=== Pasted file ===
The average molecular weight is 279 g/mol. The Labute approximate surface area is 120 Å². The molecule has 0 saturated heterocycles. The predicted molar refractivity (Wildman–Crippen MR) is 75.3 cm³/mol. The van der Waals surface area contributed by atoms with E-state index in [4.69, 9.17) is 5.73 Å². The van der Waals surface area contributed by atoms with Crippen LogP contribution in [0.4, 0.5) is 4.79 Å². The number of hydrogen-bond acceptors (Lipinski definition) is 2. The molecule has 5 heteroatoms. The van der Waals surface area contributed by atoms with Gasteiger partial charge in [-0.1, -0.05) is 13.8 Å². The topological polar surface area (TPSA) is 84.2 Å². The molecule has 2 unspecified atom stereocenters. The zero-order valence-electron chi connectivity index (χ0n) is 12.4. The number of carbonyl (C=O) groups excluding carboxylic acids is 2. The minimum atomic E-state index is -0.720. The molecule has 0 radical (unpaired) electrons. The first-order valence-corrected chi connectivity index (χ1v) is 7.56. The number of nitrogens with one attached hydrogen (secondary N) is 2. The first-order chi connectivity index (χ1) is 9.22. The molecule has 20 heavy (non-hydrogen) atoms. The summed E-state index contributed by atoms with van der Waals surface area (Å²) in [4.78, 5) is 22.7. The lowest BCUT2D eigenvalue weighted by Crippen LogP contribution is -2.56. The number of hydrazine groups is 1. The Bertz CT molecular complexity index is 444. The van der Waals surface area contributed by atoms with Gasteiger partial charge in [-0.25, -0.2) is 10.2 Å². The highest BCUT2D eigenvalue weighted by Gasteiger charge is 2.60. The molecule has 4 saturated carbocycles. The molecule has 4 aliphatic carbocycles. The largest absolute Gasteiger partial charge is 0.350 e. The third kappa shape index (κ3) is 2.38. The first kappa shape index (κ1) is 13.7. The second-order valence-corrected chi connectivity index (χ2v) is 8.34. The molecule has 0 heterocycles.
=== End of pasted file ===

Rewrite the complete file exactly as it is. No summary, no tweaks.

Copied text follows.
The average molecular weight is 279 g/mol. The Labute approximate surface area is 120 Å². The molecule has 0 saturated heterocycles. The predicted molar refractivity (Wildman–Crippen MR) is 75.3 cm³/mol. The van der Waals surface area contributed by atoms with E-state index in [4.69, 9.17) is 5.73 Å². The van der Waals surface area contributed by atoms with Crippen LogP contribution in [0.4, 0.5) is 4.79 Å². The number of hydrogen-bond acceptors (Lipinski definition) is 2. The molecule has 5 heteroatoms. The van der Waals surface area contributed by atoms with Gasteiger partial charge in [-0.1, -0.05) is 13.8 Å². The topological polar surface area (TPSA) is 84.2 Å². The molecule has 2 unspecified atom stereocenters. The zero-order valence-electron chi connectivity index (χ0n) is 12.4. The number of carbonyl (C=O) groups excluding carboxylic acids is 2. The minimum atomic E-state index is -0.720. The molecule has 0 radical (unpaired) electrons. The first-order valence-corrected chi connectivity index (χ1v) is 7.56. The number of nitrogens with one attached hydrogen (secondary N) is 2. The first-order chi connectivity index (χ1) is 9.22. The molecule has 20 heavy (non-hydrogen) atoms. The summed E-state index contributed by atoms with van der Waals surface area (Å²) in [4.78, 5) is 22.7. The lowest BCUT2D eigenvalue weighted by Crippen LogP contribution is -2.56. The number of hydrazine groups is 1. The Bertz CT molecular complexity index is 444. The van der Waals surface area contributed by atoms with Gasteiger partial charge in [-0.25, -0.2) is 10.2 Å². The highest BCUT2D eigenvalue weighted by Gasteiger charge is 2.60. The molecule has 4 saturated carbocycles. The molecule has 4 aliphatic carbocycles. The largest absolute Gasteiger partial charge is 0.350 e. The third kappa shape index (κ3) is 2.38. The first kappa shape index (κ1) is 13.7. The second-order valence-corrected chi connectivity index (χ2v) is 8.34. The molecule has 0 heterocycles.